REVIEW: “We Have Always Lived in the Castle”


Lately we’ve seen a resurgence of interest in the works of American horror/mystery writer Shirley Jackson. Much of the thanks could go to Netflix and their popular television adaptation of Jackson’s “The Haunting of Hill House”. Now we have a feature film based on Jackson’s final novel “We Have Always Lived in the Castle”.

Stacie Passon directs and Mark Kruger writes the screenplay for what is essentially a gothic family drama and mystery thriller mash-up. Set in 1960s New England and with a healthy air of gloom and dread, the story follows two troubled but tight-knit sisters. They live on the huge estate where six years earlier a terrible family tragedy shook them and the nearby village.


Since then the Blackwood sisters mostly stay isolated within the walls of the mansion left behind by their deceased parents. Constance (Alexandra Daddario) never leaves and a cloud of speculation and rumor hangs over her. Was she responsible for horrible event that struck her family? The prattling, gossipy townsfolk certainly think so. And they let the younger sister Mary Katherine (Taissa Farmiga) know it during her weekly trips for supplies.

The villagers are a major influence on the psychology of the story. Their mean-spirited and scandalous hearsay pushes the sisters to stay in isolation, living alone with their tragedy, their secrets, and their disabled Uncle Julian (Crispen Glover). His semi-coherent ramblings are a mixture of utter nonsense and tiny nuggets of revelation – keys to understanding the mystery behind what happened six years earlier.

While far from ideal, the Blackwood girls have carved out a life for themselves in seclusion. But it’s turned on its head when out of nowhere their cousin Charles (Sebastian Stan) pays a visit. He immediately sets his eyes on Constance which puts him at odds with Mary Katherine who is willing to protect her sister at all cost.


As the story unfolds we end up with multiple layers of mystery. What is Charles’ motivations? What’s with Mary Katherine’s fascination with magic spells (even though there’s no evidence any of her spells work)? And what really happened in Blackwood Manor six years prior? Passon explores these questions by leaning into the characters and the individual strengths of her cast. She provides plenty of atmosphere, manages tone well, and keeps things moving at just the right pace. She then allows room for the performances to shine.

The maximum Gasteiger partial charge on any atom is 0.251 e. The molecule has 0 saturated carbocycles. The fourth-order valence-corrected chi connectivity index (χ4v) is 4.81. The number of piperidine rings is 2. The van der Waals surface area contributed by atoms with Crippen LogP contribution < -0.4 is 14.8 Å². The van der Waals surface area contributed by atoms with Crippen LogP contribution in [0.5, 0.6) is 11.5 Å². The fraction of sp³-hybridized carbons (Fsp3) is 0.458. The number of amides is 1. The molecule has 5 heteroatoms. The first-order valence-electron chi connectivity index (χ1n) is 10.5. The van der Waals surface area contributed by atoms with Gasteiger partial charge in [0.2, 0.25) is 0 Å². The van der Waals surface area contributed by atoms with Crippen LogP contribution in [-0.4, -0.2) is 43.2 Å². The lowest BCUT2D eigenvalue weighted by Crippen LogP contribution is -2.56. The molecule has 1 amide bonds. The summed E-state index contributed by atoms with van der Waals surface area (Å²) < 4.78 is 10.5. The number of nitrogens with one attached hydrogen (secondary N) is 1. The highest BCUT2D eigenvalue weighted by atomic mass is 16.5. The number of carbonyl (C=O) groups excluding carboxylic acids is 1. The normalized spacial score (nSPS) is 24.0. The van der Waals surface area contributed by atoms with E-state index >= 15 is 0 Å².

“We Have Always Lived in the Castle” is a well-made gothic thriller with a surprisingly rich human element. Much of that can be attributed to Jackson’s novel which was influenced by her own personal experiences. It may be a little light on the thriller side, but it does wrestle with some interesting themes and the overarching air of mystery is quite satisfying.



12 thoughts on “REVIEW: “We Have Always Lived in the Castle”

  1. Based on a book? I am on it. Over all critics/ watchers reviews on IMDB are not that great. But still will try as it will be talent centric

    • It’s funny, I can see where people wouldn’t be fully onboard. I actually liked the slow-boil and gothic tone. Would be anxious to hear your thoughts.

    • And I completely understand the mixed reactions. It’s a lot different than even the trailer advertises. It’s a lot more into the psychology and mood. It’s hardly a straightforward horror film which could have disappointed some.

    • I think I know exactly what you mean. I still love these types of films for the human element. At the same time I feel where you’re coming from.

    • I think it was advertised as something it really wasn’t. It’s far more psychological than I expected. You’re right, Glover was really good.

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